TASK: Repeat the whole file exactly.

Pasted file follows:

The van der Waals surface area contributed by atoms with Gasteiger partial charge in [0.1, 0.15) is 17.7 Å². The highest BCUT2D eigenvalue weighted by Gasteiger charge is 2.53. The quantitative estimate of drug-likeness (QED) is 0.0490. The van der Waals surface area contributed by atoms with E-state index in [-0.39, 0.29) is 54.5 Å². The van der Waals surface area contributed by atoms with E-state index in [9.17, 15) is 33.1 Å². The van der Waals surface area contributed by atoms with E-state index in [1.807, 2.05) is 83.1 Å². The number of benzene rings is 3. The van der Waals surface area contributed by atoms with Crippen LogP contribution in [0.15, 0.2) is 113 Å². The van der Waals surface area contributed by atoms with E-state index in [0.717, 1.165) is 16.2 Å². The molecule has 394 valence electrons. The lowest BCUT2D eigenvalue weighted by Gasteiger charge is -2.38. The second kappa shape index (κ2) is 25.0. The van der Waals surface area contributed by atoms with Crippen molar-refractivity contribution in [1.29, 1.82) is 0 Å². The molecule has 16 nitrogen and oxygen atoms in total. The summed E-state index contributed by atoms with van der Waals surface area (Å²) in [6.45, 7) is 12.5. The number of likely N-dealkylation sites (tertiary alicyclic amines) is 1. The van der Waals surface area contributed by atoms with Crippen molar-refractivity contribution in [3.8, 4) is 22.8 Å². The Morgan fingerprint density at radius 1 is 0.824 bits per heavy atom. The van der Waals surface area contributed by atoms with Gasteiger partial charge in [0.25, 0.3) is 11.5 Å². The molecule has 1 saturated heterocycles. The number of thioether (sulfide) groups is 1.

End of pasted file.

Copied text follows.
The van der Waals surface area contributed by atoms with Gasteiger partial charge in [0.1, 0.15) is 17.7 Å². The highest BCUT2D eigenvalue weighted by Gasteiger charge is 2.53. The quantitative estimate of drug-likeness (QED) is 0.0490. The van der Waals surface area contributed by atoms with E-state index in [-0.39, 0.29) is 54.5 Å². The van der Waals surface area contributed by atoms with E-state index in [9.17, 15) is 33.1 Å². The van der Waals surface area contributed by atoms with E-state index in [1.807, 2.05) is 83.1 Å². The number of benzene rings is 3. The van der Waals surface area contributed by atoms with Crippen LogP contribution in [0.15, 0.2) is 113 Å². The van der Waals surface area contributed by atoms with E-state index in [0.717, 1.165) is 16.2 Å². The molecule has 394 valence electrons. The lowest BCUT2D eigenvalue weighted by Gasteiger charge is -2.38. The second kappa shape index (κ2) is 25.0. The van der Waals surface area contributed by atoms with Crippen molar-refractivity contribution in [1.29, 1.82) is 0 Å². The molecule has 16 nitrogen and oxygen atoms in total. The summed E-state index contributed by atoms with van der Waals surface area (Å²) in [6.45, 7) is 12.5. The number of likely N-dealkylation sites (tertiary alicyclic amines) is 1. The van der Waals surface area contributed by atoms with Crippen molar-refractivity contribution in [3.8, 4) is 22.8 Å². The Morgan fingerprint density at radius 1 is 0.824 bits per heavy atom. The van der Waals surface area contributed by atoms with Gasteiger partial charge in [0.25, 0.3) is 11.5 Å². The molecule has 1 saturated heterocycles. The number of thioether (sulfide) groups is 1.